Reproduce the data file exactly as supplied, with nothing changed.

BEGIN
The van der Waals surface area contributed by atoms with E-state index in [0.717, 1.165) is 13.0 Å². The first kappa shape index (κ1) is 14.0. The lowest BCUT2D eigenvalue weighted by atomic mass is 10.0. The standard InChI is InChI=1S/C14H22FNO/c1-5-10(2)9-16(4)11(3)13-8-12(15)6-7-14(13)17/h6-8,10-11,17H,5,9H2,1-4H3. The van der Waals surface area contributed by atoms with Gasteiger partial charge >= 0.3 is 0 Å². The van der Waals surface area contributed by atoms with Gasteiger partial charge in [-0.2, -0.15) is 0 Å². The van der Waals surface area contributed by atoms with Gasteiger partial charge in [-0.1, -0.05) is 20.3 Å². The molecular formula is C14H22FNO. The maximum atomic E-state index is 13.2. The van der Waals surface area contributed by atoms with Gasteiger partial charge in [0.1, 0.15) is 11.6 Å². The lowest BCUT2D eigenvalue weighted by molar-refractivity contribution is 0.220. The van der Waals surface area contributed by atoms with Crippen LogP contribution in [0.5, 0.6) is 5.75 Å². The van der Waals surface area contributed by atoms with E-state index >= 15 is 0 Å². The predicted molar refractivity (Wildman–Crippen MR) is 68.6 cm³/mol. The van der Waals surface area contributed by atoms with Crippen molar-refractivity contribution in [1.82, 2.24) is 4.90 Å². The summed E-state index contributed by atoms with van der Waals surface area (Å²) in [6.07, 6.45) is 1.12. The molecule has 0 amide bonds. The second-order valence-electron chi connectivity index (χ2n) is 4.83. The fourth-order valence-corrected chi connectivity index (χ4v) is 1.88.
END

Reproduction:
The van der Waals surface area contributed by atoms with E-state index in [0.717, 1.165) is 13.0 Å². The first kappa shape index (κ1) is 14.0. The lowest BCUT2D eigenvalue weighted by atomic mass is 10.0. The standard InChI is InChI=1S/C14H22FNO/c1-5-10(2)9-16(4)11(3)13-8-12(15)6-7-14(13)17/h6-8,10-11,17H,5,9H2,1-4H3. The van der Waals surface area contributed by atoms with Gasteiger partial charge >= 0.3 is 0 Å². The van der Waals surface area contributed by atoms with Gasteiger partial charge in [-0.2, -0.15) is 0 Å². The van der Waals surface area contributed by atoms with Gasteiger partial charge in [-0.1, -0.05) is 20.3 Å². The molecular formula is C14H22FNO. The maximum atomic E-state index is 13.2. The van der Waals surface area contributed by atoms with Gasteiger partial charge in [0.1, 0.15) is 11.6 Å². The lowest BCUT2D eigenvalue weighted by molar-refractivity contribution is 0.220. The van der Waals surface area contributed by atoms with Crippen LogP contribution in [0.5, 0.6) is 5.75 Å². The van der Waals surface area contributed by atoms with E-state index >= 15 is 0 Å². The predicted molar refractivity (Wildman–Crippen MR) is 68.6 cm³/mol. The van der Waals surface area contributed by atoms with Crippen molar-refractivity contribution in [1.82, 2.24) is 4.90 Å². The summed E-state index contributed by atoms with van der Waals surface area (Å²) in [6.07, 6.45) is 1.12. The molecule has 0 amide bonds. The second-order valence-electron chi connectivity index (χ2n) is 4.83. The fourth-order valence-corrected chi connectivity index (χ4v) is 1.88.